Larry Hanley, president of the Amalgamated Transit Union, pointed out that the frequency of extreme weather events like Sandy can be attributed to greenhouse gas emissions, saying that the costs of the storm should fall on the fossil fuel industry. “Ultimately, who should pay is the oil companies,” he said. “They’re the people who are polluting the environment, the people who are causing this global warming that’s ‘not really happening.’ If ever there was clear evidence of climate change, it’s what we’ve been through over the last several months, with the hot summer and now this storm activity. Like the cleanup in the Gulf, they should be called upon to clean up after this storm.”

Equally important is who shouldn’t pay – transit riders. If the costs of cleanup and restoration fall to the agencies and operators, that will result in service cuts and/or fare increases for passengers. “Over the last several years, when there have been problems in agencies, the passengers are the ones who had to step up and take cuts in service and fare increases,” Hanley said. “They should be automatically exempted from this one.”

15 thoughts on Who Should Foot the Bill for Sandy’s Damage to Tracks and Train Tunnels?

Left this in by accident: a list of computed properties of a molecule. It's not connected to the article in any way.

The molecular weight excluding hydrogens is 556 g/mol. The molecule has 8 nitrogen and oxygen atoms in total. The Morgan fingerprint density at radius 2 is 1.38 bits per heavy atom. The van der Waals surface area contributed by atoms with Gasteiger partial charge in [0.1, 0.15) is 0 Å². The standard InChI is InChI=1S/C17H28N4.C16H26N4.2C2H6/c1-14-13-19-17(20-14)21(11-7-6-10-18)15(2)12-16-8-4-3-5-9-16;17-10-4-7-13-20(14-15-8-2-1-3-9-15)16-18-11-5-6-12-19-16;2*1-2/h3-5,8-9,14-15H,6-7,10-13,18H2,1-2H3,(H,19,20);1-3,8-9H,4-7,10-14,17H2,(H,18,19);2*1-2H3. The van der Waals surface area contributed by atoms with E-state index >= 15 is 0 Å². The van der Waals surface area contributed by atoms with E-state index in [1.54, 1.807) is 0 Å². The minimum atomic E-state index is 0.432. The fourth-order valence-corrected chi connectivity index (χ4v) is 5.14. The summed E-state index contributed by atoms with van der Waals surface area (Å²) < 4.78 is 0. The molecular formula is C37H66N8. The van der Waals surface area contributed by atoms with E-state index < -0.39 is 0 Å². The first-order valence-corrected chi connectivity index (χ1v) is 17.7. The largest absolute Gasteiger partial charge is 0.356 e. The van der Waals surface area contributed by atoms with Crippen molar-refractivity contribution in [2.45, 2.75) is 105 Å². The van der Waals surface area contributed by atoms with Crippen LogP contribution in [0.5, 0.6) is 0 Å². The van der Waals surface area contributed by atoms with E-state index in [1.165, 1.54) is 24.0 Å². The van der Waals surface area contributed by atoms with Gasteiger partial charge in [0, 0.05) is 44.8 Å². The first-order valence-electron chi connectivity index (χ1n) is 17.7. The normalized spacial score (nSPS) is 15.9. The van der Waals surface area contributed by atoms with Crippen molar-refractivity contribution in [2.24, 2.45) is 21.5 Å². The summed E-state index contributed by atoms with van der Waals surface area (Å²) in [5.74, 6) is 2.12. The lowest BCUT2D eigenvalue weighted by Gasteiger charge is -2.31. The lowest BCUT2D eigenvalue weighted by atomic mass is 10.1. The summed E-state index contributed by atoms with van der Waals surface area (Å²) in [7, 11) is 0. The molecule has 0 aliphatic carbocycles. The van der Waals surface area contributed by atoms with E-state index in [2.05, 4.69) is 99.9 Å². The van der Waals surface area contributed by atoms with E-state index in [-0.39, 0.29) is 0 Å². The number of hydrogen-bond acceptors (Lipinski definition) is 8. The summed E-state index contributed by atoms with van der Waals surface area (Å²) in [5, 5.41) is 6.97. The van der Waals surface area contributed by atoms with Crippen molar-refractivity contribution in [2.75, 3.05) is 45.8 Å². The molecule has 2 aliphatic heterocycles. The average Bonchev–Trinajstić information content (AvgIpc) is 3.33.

1. The answer as to who will pay is younger and future generations.  It will be 3/4 federal debt, and 1/4 state and local (MTA debt).

    The next question is how and who among younger generations will pay this debt.  But compared with U.S. public and private debts overall, this is nothing.

  2. In Australia we raised $2 billion after flooding in Queensland in 2010. Out of a population of 21 million. On average we paid $1 per week extra tax for a year. Why is this not done in the US?

  3. I should mention the lowest average income earners paid $1 a week rather than on average we paid $1 per week.

  4. “In Australia we raised $2 billion after flooding in Queensland in 2010. Out of a population of 21 million. On average we paid $1 per week extra tax for a year. Why is this not done in the US?”
    Generational values.  It is the sort of things people in the U.S. did in WWII and the Great Depression.  Not so much anymore, although the mythology remains.  Its hard to sacrifice when you are already spending 110% of your income to get by, or “get by,” depending on your income bracket and your politics.

    In any event, in NYC we are already just about the highest taxed people in the U.S.  And if we are taxed more, someone with power will probably grab it.  It’s part of the institutional decay, in the public and private sectors.

  5. What a bizarre analysis. 

    It shifts from weird to bizarre when she draws an absurd parallel with the oil spill in the Gulf. There, we had a direct, physical-mechanic link between a faulty drilling head and a massive oil spill, so it is fair those responsible for the well paid for the cleanup.